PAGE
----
I’m not going to lie. The first year was incredibly hard. I struggled with understanding the academic way in which everything was written and explained. I struggled with the extreme and constant tiredness, brain fog and confusion. Most importantly, I struggled to write good essays that included academic sources. I didn’t receive the marks I knew I was capable of and I began to question whether university was right for me. I contacted my course lead and explained that I was struggling and that I felt like dropping out and with his help we reviewed my health assessment and applied for a functional skills English tutor. These tutors help with the grammatical side of writing as they are there to help you plan your essays as well as amending the structure of your writing. This was extremely helpful for me as I often have the right ideas in my head but struggle to put them onto paper.
In my second and third year, my marks increased dramatically. I went from being the bottom of the class to getting high 2:1s and a few firsts. Writing essays was still a struggle and the narcolepsy still made everything harder, but the support I received gave me the confidence to believe I could get through it.
The COVID pandemic put something of a spanner in the works. On going into lockdown, I received less frequent support, the meetings moved online and it became harder to contact tutors. In spite of these setbacks, I still managed to get a first for my dissertation about gender representation in musical theatre.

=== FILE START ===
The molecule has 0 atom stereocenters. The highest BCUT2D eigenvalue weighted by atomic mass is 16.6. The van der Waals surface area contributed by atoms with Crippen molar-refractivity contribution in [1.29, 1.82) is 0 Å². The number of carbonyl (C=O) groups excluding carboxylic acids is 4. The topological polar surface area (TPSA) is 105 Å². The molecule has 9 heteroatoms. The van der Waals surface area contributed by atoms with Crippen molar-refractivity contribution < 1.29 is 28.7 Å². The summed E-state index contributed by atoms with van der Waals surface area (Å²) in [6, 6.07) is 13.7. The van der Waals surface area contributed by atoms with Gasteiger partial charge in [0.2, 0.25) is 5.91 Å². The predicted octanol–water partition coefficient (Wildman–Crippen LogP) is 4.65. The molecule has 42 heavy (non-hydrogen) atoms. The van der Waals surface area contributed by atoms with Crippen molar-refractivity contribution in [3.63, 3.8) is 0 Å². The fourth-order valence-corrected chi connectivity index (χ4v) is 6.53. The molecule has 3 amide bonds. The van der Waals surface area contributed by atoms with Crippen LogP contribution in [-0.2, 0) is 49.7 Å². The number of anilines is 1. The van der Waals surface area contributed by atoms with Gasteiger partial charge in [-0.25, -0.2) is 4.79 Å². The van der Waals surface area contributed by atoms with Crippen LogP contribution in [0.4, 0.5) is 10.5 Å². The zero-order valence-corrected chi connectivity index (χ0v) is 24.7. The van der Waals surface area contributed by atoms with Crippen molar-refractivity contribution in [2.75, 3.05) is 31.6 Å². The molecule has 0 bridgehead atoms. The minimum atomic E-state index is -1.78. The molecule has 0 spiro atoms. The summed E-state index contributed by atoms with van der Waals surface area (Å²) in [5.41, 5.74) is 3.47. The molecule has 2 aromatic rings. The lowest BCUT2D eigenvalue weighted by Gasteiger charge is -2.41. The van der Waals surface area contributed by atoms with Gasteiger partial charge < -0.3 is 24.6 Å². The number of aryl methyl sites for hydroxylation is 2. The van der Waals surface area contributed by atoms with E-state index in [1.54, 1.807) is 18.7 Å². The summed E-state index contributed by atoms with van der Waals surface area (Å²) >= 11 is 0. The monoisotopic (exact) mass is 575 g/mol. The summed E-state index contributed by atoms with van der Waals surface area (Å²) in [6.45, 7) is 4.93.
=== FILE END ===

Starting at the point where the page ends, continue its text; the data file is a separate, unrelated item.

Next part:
Throughout my education, Narcolepsy UK has supported me in many ways. I used their fact sheet at both college and university to give the health assessors a better understanding of narcolepsy and to inform them of the reasonable adjustments that could be made to support me. In 2019, I attended my first Narcolepsy UK conference. Prior to this I had never met another person with narcolepsy before, I was extremely nervous and didn’t know what to expect. Meeting others with my condition helped me to realise that I am not alone, and I was able to relate to a lot of the experiences that others had had. The conference gave me reassurance that if I am ever struggling then help is not too far away. I look forward to attending future ones when I can.
This post is part of Narcolepsy UK's #NarcolepsyStories project, where people with narcolepsy write frankly about what it's like to live with this debilitating disability.
Narcolepsy is a spectrum disorder that affects everyone differently. However, people with narcolepsy will always find they have a lot in common, sharing their experience of the difficulty in securing a diagnosis, the years it takes to find a suite of medications that helps combat symptoms, the effect that extreme sleepiness can have on education, work and relationships and impact that cataplexy can have on confidence.
It is our hope at Narcolepsy UK that the #NarcolepsyStories project will contribute to our vision as set out in the #NarcolepsyUKCharter to provide the respect, care and support that people living with narcolepsy and their carers deserve.
How can you help?
- Spread the word by sharing these stories on your social media channels, using the hashtag #NarcolepsyStories.
- Put your signature to the #NarcolepsyUKCharter.
- Get involved with #WorldNarcolepsyDay on 22 September.
- Make a donation to Narcolepsy UK.
- Contribute your own story to the project by sending an email to email@example.com.